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Futuristic Technology Transforming Senior Holistic Healthcare

Technology is developing at an ever-rapid pace and the medical industry is not being left behind. It was widely reported this week that Congress had launched a medical caucus across party lines dedicated to finding and funding medical innovation. Chief among their priorities are the full range of factors contributing to good health; namely, mental and physical health, in addition to the time honored tradition of spiritual observance. The Salk Institute is driving into gene therapy research that could help to rectify holistic challenges at the source, but more is being done to help people today.

The US population is growing older, with the Census Bureau reporting a 2.3% increase over 5 years in the proportion of over 65s making up the population. For this reason, innovation is pushing hard into comprehensive anti aging research.

Tackling dementia and alzheimers

Arguably one of the biggest healthcare challenges facing healthcare authorities globally is dementia and related conditions. In America alone, Alzheimer's deaths rank 6th out of all causes, according to Alzheimer’s Association. There have been a few developments in medical innovation to address the rising issue. First, associations including Alz.org have advocated a holistic, preemptive and mitigation approach to the diagnosis. For many people, improvements can be made by encouraging mental exercises and spiritual connections, the benefits of which have been emphasized by American Psychological Association expert Kenneth Pargament PhD. Speaking on the beneficial effect of religion and spirituality on mental health, Pargament found in 2013 that “Empirical studies of many groups dealing with major life stressors such as natural disaster, illness, loss of loved ones, divorce and serious mental illness show that religion and spirituality are generally helpful to people in coping, especially people with the fewest resources facing the most uncontrollable of problems”. Most recently, experts at the University of Minnesota have emphasized the benefit to physical health by spiritual and psychological healing, exemplified by improved prognoses in people "choosing" to heal.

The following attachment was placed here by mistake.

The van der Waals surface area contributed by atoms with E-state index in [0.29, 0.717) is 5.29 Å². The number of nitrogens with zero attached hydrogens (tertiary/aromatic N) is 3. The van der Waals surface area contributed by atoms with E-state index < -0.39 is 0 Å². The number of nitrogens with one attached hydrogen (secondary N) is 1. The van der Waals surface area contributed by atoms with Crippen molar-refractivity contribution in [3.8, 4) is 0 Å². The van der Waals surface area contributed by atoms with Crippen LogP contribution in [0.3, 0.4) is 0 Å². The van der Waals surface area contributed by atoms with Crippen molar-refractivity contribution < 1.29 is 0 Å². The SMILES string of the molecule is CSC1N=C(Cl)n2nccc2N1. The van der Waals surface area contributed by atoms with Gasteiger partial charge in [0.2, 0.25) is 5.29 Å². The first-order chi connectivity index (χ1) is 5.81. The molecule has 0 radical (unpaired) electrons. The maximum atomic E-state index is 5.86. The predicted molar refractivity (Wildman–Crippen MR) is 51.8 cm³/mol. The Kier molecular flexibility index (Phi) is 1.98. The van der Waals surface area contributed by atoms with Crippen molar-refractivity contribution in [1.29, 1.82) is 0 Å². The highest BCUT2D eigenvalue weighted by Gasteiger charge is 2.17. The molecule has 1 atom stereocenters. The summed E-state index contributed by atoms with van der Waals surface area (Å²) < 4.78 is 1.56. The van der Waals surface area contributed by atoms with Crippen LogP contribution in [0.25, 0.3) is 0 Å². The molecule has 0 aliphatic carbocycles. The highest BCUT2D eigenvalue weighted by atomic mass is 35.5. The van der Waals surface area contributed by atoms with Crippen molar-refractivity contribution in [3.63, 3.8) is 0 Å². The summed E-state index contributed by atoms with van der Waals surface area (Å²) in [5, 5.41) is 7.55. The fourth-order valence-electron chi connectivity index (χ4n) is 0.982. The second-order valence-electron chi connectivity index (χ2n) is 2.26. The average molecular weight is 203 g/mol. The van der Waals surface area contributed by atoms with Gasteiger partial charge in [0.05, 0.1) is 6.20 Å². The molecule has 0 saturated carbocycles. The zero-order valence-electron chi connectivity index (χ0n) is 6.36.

Secondly, MIT Technology Review have advocated the use of AI to help diagnose early signs of Alzheimer's and support the condition. This is done through the ‘smart’ observance of everyday habits and patterns of behaviour and running comparison for signs of dementia and Alzheimer’s.

Virtual care and support

According to a recent study by Grand View Research, the long term care market in the USA is set to balloon to $549.7m over the course of the next 6 years. With such huge figures in play, the importance and size of the care market is clear. Families with relatives possessed of complex and specific care requirements will be aware of the challenge it poses, and the need for good quality staff is ever present. Further developments from the MIT Technology Review of 2018 have earmarked virtual care as a trend that will help to influence senior care. Using technology like VR goggles, companions and animals can be created that help to stimulate the mental and spiritual wellbeing of seniors, in turn benefiting their physical wellbeing, confidence and all-important independence. Harvard Medical School found in January 2017 that loneliness is a potential for Alzheimer’s, demonstrating that companionship is a crucial dynamic in good mental health that can’t be ignored or left neglected.

The mental health of senior citizens is, like the rest of society, inextricably linked to the spiritual and physical health aspects. The rise of degenerative conditions has been startling, but technological innovation is helping to supplement proper diet and care to create great healthcare outcomes.